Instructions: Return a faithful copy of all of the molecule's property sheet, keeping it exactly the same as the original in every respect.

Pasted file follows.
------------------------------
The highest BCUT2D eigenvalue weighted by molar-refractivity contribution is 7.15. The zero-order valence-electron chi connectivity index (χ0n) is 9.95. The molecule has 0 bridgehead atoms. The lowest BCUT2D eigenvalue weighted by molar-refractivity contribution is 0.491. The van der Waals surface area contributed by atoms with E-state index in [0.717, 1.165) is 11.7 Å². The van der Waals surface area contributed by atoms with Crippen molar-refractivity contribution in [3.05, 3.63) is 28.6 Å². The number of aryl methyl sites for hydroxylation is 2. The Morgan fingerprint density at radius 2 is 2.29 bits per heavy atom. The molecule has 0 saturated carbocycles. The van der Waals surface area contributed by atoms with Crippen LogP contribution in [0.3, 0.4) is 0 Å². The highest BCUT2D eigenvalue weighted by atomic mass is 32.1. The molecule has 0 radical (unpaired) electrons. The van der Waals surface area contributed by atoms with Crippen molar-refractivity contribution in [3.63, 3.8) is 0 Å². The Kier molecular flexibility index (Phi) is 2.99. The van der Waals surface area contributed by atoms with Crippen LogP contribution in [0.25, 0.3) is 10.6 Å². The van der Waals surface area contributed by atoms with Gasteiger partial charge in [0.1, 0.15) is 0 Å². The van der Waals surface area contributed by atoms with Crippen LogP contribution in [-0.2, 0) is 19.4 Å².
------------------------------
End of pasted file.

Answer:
The highest BCUT2D eigenvalue weighted by molar-refractivity contribution is 7.15. The zero-order valence-electron chi connectivity index (χ0n) is 9.95. The molecule has 0 bridgehead atoms. The lowest BCUT2D eigenvalue weighted by molar-refractivity contribution is 0.491. The van der Waals surface area contributed by atoms with E-state index in [0.717, 1.165) is 11.7 Å². The van der Waals surface area contributed by atoms with Crippen molar-refractivity contribution in [3.05, 3.63) is 28.6 Å². The number of aryl methyl sites for hydroxylation is 2. The Morgan fingerprint density at radius 2 is 2.29 bits per heavy atom. The molecule has 0 saturated carbocycles. The van der Waals surface area contributed by atoms with Crippen LogP contribution in [0.3, 0.4) is 0 Å². The highest BCUT2D eigenvalue weighted by atomic mass is 32.1. The molecule has 0 radical (unpaired) electrons. The van der Waals surface area contributed by atoms with Crippen molar-refractivity contribution in [3.63, 3.8) is 0 Å². The Kier molecular flexibility index (Phi) is 2.99. The van der Waals surface area contributed by atoms with Crippen LogP contribution in [0.25, 0.3) is 10.6 Å². The van der Waals surface area contributed by atoms with Gasteiger partial charge in [0.1, 0.15) is 0 Å². The van der Waals surface area contributed by atoms with Crippen LogP contribution in [-0.2, 0) is 19.4 Å².